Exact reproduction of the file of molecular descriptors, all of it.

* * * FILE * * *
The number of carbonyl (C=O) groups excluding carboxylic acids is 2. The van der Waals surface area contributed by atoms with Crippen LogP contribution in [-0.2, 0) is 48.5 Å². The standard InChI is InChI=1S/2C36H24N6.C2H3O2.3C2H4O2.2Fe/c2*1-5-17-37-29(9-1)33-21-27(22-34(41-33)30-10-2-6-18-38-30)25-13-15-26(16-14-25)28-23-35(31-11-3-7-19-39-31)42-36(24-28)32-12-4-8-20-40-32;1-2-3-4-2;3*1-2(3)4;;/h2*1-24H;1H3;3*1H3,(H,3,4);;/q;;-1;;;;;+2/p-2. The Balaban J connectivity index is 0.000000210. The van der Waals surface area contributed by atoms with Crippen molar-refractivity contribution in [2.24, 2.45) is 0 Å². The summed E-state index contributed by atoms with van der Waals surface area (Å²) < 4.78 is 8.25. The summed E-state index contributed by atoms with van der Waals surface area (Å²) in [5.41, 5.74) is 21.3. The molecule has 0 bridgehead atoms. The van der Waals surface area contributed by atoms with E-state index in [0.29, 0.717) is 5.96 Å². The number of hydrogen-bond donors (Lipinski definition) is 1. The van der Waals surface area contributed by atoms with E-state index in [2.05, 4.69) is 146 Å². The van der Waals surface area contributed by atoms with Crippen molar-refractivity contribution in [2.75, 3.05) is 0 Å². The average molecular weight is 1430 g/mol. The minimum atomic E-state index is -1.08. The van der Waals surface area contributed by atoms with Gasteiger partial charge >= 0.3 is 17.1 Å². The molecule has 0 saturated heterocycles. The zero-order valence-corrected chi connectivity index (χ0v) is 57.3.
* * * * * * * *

The number of carbonyl (C=O) groups excluding carboxylic acids is 2. The van der Waals surface area contributed by atoms with Crippen LogP contribution in [-0.2, 0) is 48.5 Å². The standard InChI is InChI=1S/2C36H24N6.C2H3O2.3C2H4O2.2Fe/c2*1-5-17-37-29(9-1)33-21-27(22-34(41-33)30-10-2-6-18-38-30)25-13-15-26(16-14-25)28-23-35(31-11-3-7-19-39-31)42-36(24-28)32-12-4-8-20-40-32;1-2-3-4-2;3*1-2(3)4;;/h2*1-24H;1H3;3*1H3,(H,3,4);;/q;;-1;;;;;+2/p-2. The Balaban J connectivity index is 0.000000210. The van der Waals surface area contributed by atoms with Crippen molar-refractivity contribution in [2.24, 2.45) is 0 Å². The summed E-state index contributed by atoms with van der Waals surface area (Å²) < 4.78 is 8.25. The summed E-state index contributed by atoms with van der Waals surface area (Å²) in [5.41, 5.74) is 21.3. The molecule has 0 bridgehead atoms. The van der Waals surface area contributed by atoms with E-state index in [0.29, 0.717) is 5.96 Å². The number of hydrogen-bond donors (Lipinski definition) is 1. The van der Waals surface area contributed by atoms with E-state index in [2.05, 4.69) is 146 Å². The van der Waals surface area contributed by atoms with Crippen molar-refractivity contribution in [2.75, 3.05) is 0 Å². The average molecular weight is 1430 g/mol. The minimum atomic E-state index is -1.08. The van der Waals surface area contributed by atoms with Gasteiger partial charge >= 0.3 is 17.1 Å². The molecule has 0 saturated heterocycles. The zero-order valence-corrected chi connectivity index (χ0v) is 57.3.